Washington Redskins defensive coordinator Greg Blache gathered his eight defensive linemen yesterday at 10 a.m. for a one-hour film session to scout the Chicago Bears' rushing offense. Blache -- Washington's de facto defensive line coach -- focused on the tendencies of Chicago's offensive linemen, whom his unit will face Sunday at Soldier Field.

Blache, the Bears' defensive coordinator the previous five seasons before coming to Washington this offseason, had his linemen study film from Chicago's past four games, sprinkled with stunts that the team occasionally has employed in the past. He went over each Bears offensive lineman and made suggestions for his players. If a Bears lineman had good feet, Blache would suggest a physical approach instead of sprinting around him.

"You try and use certain tools like you're working on a project," Blache explained. "Certain things you need a flat-head screwdriver, certain ones you need a Phillips screwdriver, other ones you need a pair of pliers.

"It's the same way when you're playing defense. Certain techniques are good, certain ones are a waste of time."

Blache typically brings an encyclopedic knowledge of opponents to his weekly preparation, but for the Bears he brings even more knowledge. However, Chicago (1-3) has revamped its offense under new coach Lovie Smith, meaning Blache's emphasis on technique for this week essentially is no different from his preparation against other opponents.

"He's a great teacher, great philosopher," said defensive tackle Cornelius Griffin. "I think he's one of the best in the NFL. Just look at the results."

Washington's blitz-heavy defense is ranked third in the 32-team league under Gregg Williams, the assistant head coach-defense. Perhaps the most surprising aspect of the Redskins this season is miserly run defense. They yield an average of 78.8 yards, second-best in the NFL. The Redskins have conceded only two rushes of 20 yards or more and allow a league-low 2.8 yards per carry.

The numbers have been especially remarkable because Washington's line has been riddled with injuries, forcing Blache to give obscure players their first NFL starts.

Run-stopping was an area of concern entering the season because the Redskins finished among the league's worst teams last year and didn't appear to markedly upgrade the unit.

But Blache has raised expectations. There was a sense around the defense after Sunday night's 17-10 loss to the Baltimore Ravens that the unit suffered a letdown in allowing Jamal Lewis to gain 116 yards on 28 carries. But lost in the hard data was the fact that Lewis was the first rusher to gain 100 yards on the Redskins this season.

Yesterday, Washington's defensive linemen said that they strayed away from technique by attempting to strip the ball from Lewis to cause a turnover and give the offense a final chance.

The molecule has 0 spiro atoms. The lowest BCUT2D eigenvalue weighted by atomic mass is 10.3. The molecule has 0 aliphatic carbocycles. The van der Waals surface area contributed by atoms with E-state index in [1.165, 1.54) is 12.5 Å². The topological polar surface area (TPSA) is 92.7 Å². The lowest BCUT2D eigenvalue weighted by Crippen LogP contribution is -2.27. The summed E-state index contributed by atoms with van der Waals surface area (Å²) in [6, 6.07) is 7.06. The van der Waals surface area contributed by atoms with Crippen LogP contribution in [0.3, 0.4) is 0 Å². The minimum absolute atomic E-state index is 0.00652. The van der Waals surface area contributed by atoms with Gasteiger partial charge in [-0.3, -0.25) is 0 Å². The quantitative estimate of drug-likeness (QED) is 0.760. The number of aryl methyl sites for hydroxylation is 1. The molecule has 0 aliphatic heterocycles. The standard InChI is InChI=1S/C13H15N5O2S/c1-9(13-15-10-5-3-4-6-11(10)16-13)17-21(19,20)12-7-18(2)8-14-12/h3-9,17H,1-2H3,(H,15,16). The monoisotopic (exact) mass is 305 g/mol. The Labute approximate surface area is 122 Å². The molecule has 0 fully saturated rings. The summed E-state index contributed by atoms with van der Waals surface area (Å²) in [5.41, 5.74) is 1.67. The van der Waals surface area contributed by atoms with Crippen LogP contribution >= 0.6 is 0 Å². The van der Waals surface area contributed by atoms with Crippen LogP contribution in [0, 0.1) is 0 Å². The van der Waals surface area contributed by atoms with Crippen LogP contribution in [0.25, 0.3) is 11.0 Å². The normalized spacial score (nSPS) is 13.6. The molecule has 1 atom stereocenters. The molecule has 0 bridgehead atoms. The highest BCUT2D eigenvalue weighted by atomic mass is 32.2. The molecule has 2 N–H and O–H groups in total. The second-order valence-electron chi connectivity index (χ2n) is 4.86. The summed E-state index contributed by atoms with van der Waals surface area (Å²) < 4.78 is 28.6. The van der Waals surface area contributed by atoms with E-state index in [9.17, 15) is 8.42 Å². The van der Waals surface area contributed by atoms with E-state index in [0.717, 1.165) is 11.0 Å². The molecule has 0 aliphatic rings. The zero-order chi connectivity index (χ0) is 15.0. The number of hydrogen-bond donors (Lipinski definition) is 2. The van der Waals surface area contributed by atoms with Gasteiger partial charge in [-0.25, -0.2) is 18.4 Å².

Chicago's offense is ranked 20th with an average of only 314.5 yards, but the Bears have one of the league's better rushing attacks with an average of 122 yards. Tailback Thomas Jones, a centerpiece of Chicago's offense, is 14th in the NFL with 361 rushing yards and four touchdowns. Jones also is a top-notch pass catcher -- he has the 10th-most yards from scrimmage (517) in the NFL.

Blache has nitpicked after every strong performance against the run, his players said, yet in a positive manner that spurs improvement. "I could have three or four tackles for losses," Griffin, "but the things you miss, he wants it done right. No matter how you play, he stays on us. But he never beats you in the ground to make you feel you can't do it."

Nose tackle Joe Salave'a said: "Defensively, he wants us to pitch the perfect game."

Blache, 54, was considered one of the top assistants in the NFL when Chicago released him after a 7-9 season. As recently as 2002, Blache interviewed for head coaching jobs -- twice for the San Francisco 49ers job that went to Dennis Erickson -- but Chicago bypassed him for Smith. Yesterday, Blache played down the split and stressed that he was looking forward to Sunday.

"It'll be exciting to see several guys that you saw when they came into the league," Blache said. "It'll be fun to see those guys. It'll be fun to compete against them."

Defensive end Phillip Daniels, a key offseason acquisition whose strength is run-stopping, has been out with a groin injury since playing the first two games. Daniels has been temporarily replaced by Ron Warner, a 1998 seventh-round pick, and Demetric Evans, an undrafted free agent after departing Georgia in 2001.

Evans made his first NFL start last week, and Warner's came against the Dallas Cowboys after Daniels was injured in Week 2. Nose tackle Brandon Noble, who garnered a reputation for his run defense, hasn't fully recovered from a severe knee injury. So the Redskins plugged in Salave'a, a seventh-round pick in 1998 who had started only one game before this season.

"We don't have a lot of big names," Noble said, "and that's what a lot of people outside of the locker room go by."

Washington's biggest acquisition on the line, Griffin, has paid dividends after signing an eight-year, $31 million deal. Griffin has 22 tackles (17 solo), after making 55 tackles last year for the New York Giants. And the incumbent starter, Renaldo Wynn, leads the group in sacks with 2.5 -- the most for any defensive lineman all last season.

Splashy free agent signee or undrafted free agent, Noble said the group is flourishing because of a collective mind-set.

"It's an attitude," Noble said, "to be willing to go out there and play tough smash-mouth football. Throwing yourself around like that is not going to get a lot of publicity. But this group takes a lot of pride in playing the run."

Redskins defensive coordinator-defensive line coach Greg Blache spent the last five seasons as Bears' defensive coordinator.